Gerhard Richter

Author: Gerhard Richter
Editor: Getty Publications
ISBN: 1606060406
File Size: 25,24 MB
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Includes bibliographical references and index.
Gerhard Richter
Language: en
Pages: 170
Authors: Gerhard Richter, Christine Mehring, Jeanne Anne Nugent, Jon L. Seydl
Categories: Art
Type: BOOK - Published: 2010 - Publisher: Getty Publications

Includes bibliographical references and index.
A Hunger for Aesthetics
Language: en
Pages: 242
Authors: Michael Kelly
Categories: Philosophy
Type: BOOK - Published: 2012 - Publisher: Columbia University Press

This title examines the motivations for the critiques that have been applied to the idea of aesthetics and argues that theorists and artists now hunger for a new kind of aesthetics, one better calibrated to contemporary art and its moral and political demands. The book shows how, for decades, aesthetic
The Recording Machine
Language: en
Pages: 230
Authors: Joshua Shannon
Categories: Art
Type: BOOK - Published: 2017-01-01 - Publisher: Yale University Press

Cover -- Half Title -- Title -- Copyright -- Dedication -- Contents -- Acknowledgments -- Introduction. The Turn from Truth -- Chapter 1. Machine: Conceptual Photography -- Chapter 2. Matter: Art in the Desert -- Chapter 3. Surface: Photorealist Painting -- Chapter 4. System: Gerhard Richter -- Conclusion. The Lasting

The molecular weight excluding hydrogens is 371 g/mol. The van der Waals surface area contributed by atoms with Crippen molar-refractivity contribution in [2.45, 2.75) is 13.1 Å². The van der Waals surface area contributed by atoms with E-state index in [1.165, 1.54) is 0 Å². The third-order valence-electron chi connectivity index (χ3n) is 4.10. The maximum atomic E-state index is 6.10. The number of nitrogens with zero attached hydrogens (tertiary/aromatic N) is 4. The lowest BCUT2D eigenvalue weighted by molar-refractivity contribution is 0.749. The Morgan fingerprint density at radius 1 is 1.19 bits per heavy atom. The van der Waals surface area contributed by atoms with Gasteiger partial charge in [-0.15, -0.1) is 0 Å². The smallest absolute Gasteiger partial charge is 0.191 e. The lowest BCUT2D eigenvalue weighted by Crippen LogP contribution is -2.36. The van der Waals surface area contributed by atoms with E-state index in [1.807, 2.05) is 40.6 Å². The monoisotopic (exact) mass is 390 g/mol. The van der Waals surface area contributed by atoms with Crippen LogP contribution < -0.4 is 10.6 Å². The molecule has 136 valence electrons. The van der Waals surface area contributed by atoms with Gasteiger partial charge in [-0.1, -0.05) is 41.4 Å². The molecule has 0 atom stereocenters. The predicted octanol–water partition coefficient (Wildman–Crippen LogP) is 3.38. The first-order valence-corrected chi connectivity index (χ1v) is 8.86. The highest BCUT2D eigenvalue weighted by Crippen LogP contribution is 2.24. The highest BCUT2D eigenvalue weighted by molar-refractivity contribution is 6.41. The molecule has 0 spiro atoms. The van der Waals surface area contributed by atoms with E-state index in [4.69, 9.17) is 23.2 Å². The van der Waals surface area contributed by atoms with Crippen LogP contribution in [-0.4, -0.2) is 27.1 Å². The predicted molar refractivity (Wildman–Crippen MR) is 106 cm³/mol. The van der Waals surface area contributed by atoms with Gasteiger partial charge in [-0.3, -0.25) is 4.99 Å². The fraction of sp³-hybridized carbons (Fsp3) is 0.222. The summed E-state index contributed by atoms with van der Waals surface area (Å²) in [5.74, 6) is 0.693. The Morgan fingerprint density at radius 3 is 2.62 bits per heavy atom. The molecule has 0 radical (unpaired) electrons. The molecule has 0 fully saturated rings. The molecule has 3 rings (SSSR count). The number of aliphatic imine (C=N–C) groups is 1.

Gerhard Richter
Language: en
Pages: 323
Authors: Gerhard Richter, Armin Zweite, Anette Kruszynski
Categories: Art
Type: BOOK - Published: 2005 - Publisher:

Over the past half-century, Gerhard Richter (born 1932) has built up a stylistically heterogeneous and conceptually complex body of painting, photography, sculpture and artist's books that firmly establishes his status as the most important living artist of our time: today, this diverse oeuvre totals in excess of 3,000 individual works.
Flesh of My Flesh
Language: en
Pages: 304
Authors: Kaja Silverman
Categories: Art
Type: BOOK - Published: 2009-10-28 - Publisher: Stanford University Press

What is a woman? What is a man? How do they—and how should they—relate to each other? Does our yearning for "wholeness" refer to something real, and if there is a Whole, what is it, and why do we feel so estranged from it? For centuries now, art and literature